Cablegate: Pm Singh Visit to Japan: Time for the U.S. To Seize the Day On Closer Trilateral Cooperation
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C O N F I D E N T I A L SECTION 01 OF 09 NEW DELHI 008137
E.O. 12958: DECL: 12/03/2021
TAGS: PREL PGOV MARR KDEM JA IN
SUBJECT: PM SINGH VISIT TO JAPAN: TIME FOR THE U.S. TO SEIZE THE DAY ON CLOSER TRILATERAL COOPERATION
REF: NEW DELHI 6770
Classified By: DCM Geoffrey Pyatt for Reasons 1.4 (B, D)
1. (C) Summary. Prime Minister Singh will visit Tokyo December 13-16 as a follow-on to the ASEAN summit. He and PM Abe are expected to have a feel-good series of meetings, including talks on deepening the bilateral relationship, economic and cultural "deliverables," recognition of the expansion of Indian Navy and Japanese Maritime Self-Defense Forces engagement, and the possibility of moving toward a Free Trade Agreement or similar economic partnership. As the Indo-Japan relationship blossoms parallel to burgeoning Indo-U.S. ties, the time has come for closer trilateral cooperation. The U.S. should seize the opportunity this moment is providing, and proactively push those U.S. interests that a three-way relationship offers. End Summary.
Singh In Tokyo: The Feel Good Event of the Season
2. (C) The Japanese Embassy in New Delhi has confirmed to Poloffs the notional schedule for the December 13-16 visit of PM Singh to Tokyo. PM Singh will travel directly to Tokyo from the East Asian summit in the Philippines. According to Japanese diplomats, the focus of the visit will be on deepening bilateral relations, building on PM Mori's "global partnership" announcement during his 2000 visit and PM Koizumi's "strategic orientation" announced in 2005. Other emphases will be economic and cultural rather than political, contacts said, as these areas offer "more feasible deliverables," and one announcement will be about significant new investments by Suzuki and Mitsui. Japan expects to recognize the outcomes of and further expand the goodwill exercises between the Japanese Maritime Self-Defense Forces and the Indian Navy, fulfilling part of the joint declaration agreed upon during then-Defense Minister Pranab Mukherjee's visit to Tokyo last May. This visit will also address the outcomes of a Joint Study Group which had submitted a report to the two heads of government on an economic partnership agreement or FTA, and announce the formation of a high-tech working group to eliminate export controls prohibiting civilian trade. PM Singh will meet with PM Abe both one-on-one and in a larger group format, and will likely meet with FM Aso, other ministers, and possibly the Emperor. The Indian government has strongly requested a meeting with the Emperor, according to the Japanese Embassy. PM Singh will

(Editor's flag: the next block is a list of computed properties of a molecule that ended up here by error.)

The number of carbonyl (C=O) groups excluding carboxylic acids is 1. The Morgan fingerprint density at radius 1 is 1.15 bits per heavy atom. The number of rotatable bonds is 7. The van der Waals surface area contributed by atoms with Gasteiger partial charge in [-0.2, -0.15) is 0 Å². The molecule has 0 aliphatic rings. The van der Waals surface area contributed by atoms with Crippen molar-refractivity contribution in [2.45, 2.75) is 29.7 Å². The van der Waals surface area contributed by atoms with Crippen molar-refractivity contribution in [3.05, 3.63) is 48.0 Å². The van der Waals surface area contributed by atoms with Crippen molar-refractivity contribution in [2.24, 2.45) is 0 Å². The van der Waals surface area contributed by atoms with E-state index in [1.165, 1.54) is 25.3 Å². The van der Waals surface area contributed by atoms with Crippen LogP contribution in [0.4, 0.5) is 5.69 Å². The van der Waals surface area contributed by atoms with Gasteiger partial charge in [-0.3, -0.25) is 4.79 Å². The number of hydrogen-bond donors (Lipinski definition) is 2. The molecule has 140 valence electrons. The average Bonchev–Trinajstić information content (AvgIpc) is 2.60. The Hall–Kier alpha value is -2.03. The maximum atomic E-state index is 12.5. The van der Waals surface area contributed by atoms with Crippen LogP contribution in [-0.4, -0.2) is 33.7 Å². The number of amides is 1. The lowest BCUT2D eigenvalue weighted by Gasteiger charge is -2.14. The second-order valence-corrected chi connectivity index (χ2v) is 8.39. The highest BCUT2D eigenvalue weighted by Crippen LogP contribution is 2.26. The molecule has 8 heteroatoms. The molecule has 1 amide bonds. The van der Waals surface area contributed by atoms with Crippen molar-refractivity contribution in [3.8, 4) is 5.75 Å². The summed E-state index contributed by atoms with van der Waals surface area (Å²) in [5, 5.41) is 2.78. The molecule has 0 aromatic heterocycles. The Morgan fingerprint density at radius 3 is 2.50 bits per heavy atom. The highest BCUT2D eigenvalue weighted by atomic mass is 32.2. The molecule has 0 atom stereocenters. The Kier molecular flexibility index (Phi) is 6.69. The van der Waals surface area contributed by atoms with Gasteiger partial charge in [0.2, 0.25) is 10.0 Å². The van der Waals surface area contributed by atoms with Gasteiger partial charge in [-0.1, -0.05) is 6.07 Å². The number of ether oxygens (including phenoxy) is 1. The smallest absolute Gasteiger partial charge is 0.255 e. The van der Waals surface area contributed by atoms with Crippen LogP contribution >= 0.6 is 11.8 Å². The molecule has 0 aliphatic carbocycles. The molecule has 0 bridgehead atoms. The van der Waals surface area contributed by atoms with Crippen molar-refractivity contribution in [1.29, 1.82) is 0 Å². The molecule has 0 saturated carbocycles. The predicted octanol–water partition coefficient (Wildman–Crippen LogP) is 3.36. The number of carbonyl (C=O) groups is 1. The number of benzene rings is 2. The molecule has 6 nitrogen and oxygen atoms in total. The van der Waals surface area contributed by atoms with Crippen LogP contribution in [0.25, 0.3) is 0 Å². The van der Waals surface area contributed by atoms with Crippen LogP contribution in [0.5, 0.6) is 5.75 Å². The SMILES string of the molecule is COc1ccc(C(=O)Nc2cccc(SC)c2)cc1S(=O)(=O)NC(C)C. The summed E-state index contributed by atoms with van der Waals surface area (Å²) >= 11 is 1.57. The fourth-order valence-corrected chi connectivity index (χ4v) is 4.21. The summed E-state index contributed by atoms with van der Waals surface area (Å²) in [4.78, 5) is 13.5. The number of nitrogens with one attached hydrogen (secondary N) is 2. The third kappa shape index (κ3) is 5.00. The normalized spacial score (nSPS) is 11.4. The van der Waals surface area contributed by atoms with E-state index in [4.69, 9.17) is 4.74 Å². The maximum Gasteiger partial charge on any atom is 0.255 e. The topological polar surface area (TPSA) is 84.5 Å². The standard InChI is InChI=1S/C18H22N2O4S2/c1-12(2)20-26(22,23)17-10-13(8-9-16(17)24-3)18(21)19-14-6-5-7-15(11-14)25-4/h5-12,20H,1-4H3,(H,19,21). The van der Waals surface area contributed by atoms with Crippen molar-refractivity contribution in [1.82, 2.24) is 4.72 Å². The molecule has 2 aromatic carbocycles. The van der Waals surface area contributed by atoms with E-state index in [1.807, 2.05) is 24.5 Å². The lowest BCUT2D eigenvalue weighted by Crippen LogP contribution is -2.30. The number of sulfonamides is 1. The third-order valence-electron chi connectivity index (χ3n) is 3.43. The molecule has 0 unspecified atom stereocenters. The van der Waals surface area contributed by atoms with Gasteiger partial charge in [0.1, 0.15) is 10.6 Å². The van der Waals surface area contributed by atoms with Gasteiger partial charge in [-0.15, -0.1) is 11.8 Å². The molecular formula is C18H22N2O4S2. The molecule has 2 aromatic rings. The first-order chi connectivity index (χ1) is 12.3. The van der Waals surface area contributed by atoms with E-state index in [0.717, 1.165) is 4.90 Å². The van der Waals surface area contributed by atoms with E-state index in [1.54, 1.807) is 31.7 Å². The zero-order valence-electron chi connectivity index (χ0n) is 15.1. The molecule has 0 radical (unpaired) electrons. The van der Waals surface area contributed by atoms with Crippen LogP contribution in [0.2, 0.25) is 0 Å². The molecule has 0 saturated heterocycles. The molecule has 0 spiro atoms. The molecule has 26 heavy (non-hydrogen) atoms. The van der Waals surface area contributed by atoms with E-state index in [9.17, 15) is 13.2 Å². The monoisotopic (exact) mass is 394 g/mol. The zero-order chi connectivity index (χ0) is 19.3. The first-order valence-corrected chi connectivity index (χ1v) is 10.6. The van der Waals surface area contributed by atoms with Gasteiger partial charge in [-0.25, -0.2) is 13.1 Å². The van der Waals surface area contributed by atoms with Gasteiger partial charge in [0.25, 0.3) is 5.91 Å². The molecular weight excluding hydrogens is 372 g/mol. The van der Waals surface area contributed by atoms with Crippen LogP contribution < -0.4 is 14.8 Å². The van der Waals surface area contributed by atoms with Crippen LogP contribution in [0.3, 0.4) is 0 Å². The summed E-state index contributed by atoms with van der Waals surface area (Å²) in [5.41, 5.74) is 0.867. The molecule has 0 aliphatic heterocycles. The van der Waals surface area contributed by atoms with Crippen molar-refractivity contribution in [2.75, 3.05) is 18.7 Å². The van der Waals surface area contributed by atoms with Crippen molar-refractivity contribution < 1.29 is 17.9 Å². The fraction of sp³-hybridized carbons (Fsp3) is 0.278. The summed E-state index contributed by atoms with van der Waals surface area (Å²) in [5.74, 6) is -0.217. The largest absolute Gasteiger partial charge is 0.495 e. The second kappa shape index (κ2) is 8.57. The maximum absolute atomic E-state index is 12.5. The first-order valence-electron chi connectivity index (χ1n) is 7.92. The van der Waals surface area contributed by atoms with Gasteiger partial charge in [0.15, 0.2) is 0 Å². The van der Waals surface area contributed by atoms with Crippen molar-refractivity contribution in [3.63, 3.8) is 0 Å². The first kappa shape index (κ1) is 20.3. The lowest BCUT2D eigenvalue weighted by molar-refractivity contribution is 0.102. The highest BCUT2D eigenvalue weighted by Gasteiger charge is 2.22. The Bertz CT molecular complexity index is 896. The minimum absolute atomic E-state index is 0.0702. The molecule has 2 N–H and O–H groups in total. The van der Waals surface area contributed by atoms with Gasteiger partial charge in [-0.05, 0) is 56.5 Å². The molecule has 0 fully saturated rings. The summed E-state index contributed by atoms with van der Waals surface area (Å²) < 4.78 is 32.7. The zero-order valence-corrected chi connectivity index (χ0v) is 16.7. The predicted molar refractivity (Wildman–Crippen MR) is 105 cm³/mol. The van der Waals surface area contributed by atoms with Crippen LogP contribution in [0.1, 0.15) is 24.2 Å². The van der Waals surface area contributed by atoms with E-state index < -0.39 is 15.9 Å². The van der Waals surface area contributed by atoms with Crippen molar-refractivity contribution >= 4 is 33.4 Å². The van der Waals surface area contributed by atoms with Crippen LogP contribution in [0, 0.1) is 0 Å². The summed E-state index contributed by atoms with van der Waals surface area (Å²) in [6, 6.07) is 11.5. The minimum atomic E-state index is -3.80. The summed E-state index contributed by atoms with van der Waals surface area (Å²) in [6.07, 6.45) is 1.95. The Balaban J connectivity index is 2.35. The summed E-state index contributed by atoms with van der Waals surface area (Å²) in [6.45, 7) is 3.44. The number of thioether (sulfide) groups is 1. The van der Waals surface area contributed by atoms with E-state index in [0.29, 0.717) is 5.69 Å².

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also have lunch with the business community, stressing economic opportunities in India, and the Japanese DCM in New Delhi made a point of stressing to DCM the significant size
-- roughly 130 companies -- of the Indian business delegation that will accompany Singh. The Parliament Friendship League is also expected to host an event for him. The two leaders will announce that PM Abe will have accepted an invitation to visit India, and contacts say the trip will likely be in the summer, adding that would be the occasion to discuss in more detail political and security issues.
U.S.-Japan-India: The Stars Have Aligned